Research Article
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Published Online: 14 December 2020

#Ebola: Emergency Risk Messages on Social Media

Publication: Health security
Volume 18, Issue Number 6

Abstract

Public health threats require effective communication. Evaluating effectiveness during a situation that requires emergency risk communication is difficult, however, because these events require an immediate response and collecting data may be secondary to more immediate needs. In this article, we draw on research analyzing the effectiveness of social media messages during times of imminent threat and research analyzing the emergency risk communication conceptual model in order to propose a method for evaluating emergency risk communication on social media. We demonstrate this method by evaluating 2,915 messages sent by local, state, and federal public health officials during the 2014 Ebola outbreak in the United States. The results provide empirical support for emergency risk communication and identify message strategies that have the potential to increase exposure to official communication on social media during future public health threats.

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Information & Authors

Information

Published In

cover image Health Security
Health security
Volume 18Issue Number 6December 2020
Pages: 461 - 472
PubMed: 33326333

History

Published online: 14 December 2020
Published in print: December 2020
Accepted: 4 May 2020
Revision received: 22 April 2020
Received: 17 December 2019

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Sarah C. Vos [email protected]
Sarah C. Vos, PhD, is a Lecturer, Department of Health Management and Policy, College of Public Health; and Jeannette Sutton, PhD, is an Associate Professor, Department of Communication, College of Communication and Information; both at the University of Kentucky, Lexington, KY. C. Ben Gibson, PhD, is an Associate Sociologist, RAND, Washington, DC. Carter T. Butts, PhD, is a Professor, Department of Sociology, University of California, Irvine, Irvine, CA. The views presented here represent the views of the authors, not of the National Science Foundation.
Jeannette Sutton
Sarah C. Vos, PhD, is a Lecturer, Department of Health Management and Policy, College of Public Health; and Jeannette Sutton, PhD, is an Associate Professor, Department of Communication, College of Communication and Information; both at the University of Kentucky, Lexington, KY. C. Ben Gibson, PhD, is an Associate Sociologist, RAND, Washington, DC. Carter T. Butts, PhD, is a Professor, Department of Sociology, University of California, Irvine, Irvine, CA. The views presented here represent the views of the authors, not of the National Science Foundation.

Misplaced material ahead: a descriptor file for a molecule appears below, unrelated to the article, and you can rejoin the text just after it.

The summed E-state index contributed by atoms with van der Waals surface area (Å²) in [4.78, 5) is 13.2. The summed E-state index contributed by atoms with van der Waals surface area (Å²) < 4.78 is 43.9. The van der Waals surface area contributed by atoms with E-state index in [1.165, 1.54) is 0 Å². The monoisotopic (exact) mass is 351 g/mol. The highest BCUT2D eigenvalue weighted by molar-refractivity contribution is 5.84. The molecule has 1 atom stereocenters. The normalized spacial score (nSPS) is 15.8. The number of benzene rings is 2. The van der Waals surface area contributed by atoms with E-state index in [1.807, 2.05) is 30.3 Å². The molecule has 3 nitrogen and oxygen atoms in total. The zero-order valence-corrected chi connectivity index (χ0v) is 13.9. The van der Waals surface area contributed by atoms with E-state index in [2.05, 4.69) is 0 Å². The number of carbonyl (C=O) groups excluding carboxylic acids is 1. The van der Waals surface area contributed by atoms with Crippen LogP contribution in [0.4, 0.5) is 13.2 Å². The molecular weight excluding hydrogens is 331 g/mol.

C. Ben Gibson
Sarah C. Vos, PhD, is a Lecturer, Department of Health Management and Policy, College of Public Health; and Jeannette Sutton, PhD, is an Associate Professor, Department of Communication, College of Communication and Information; both at the University of Kentucky, Lexington, KY. C. Ben Gibson, PhD, is an Associate Sociologist, RAND, Washington, DC. Carter T. Butts, PhD, is a Professor, Department of Sociology, University of California, Irvine, Irvine, CA. The views presented here represent the views of the authors, not of the National Science Foundation.
Carter T. Butts
Sarah C. Vos, PhD, is a Lecturer, Department of Health Management and Policy, College of Public Health; and Jeannette Sutton, PhD, is an Associate Professor, Department of Communication, College of Communication and Information; both at the University of Kentucky, Lexington, KY. C. Ben Gibson, PhD, is an Associate Sociologist, RAND, Washington, DC. Carter T. Butts, PhD, is a Professor, Department of Sociology, University of California, Irvine, Irvine, CA. The views presented here represent the views of the authors, not of the National Science Foundation.

Notes

Address correspondence to: Sarah C. Vos, PhD, Lecturer, Department of Health Management and Policy, College of Public Health, University of Kentucky, Lexington, KY 40506 [email protected]

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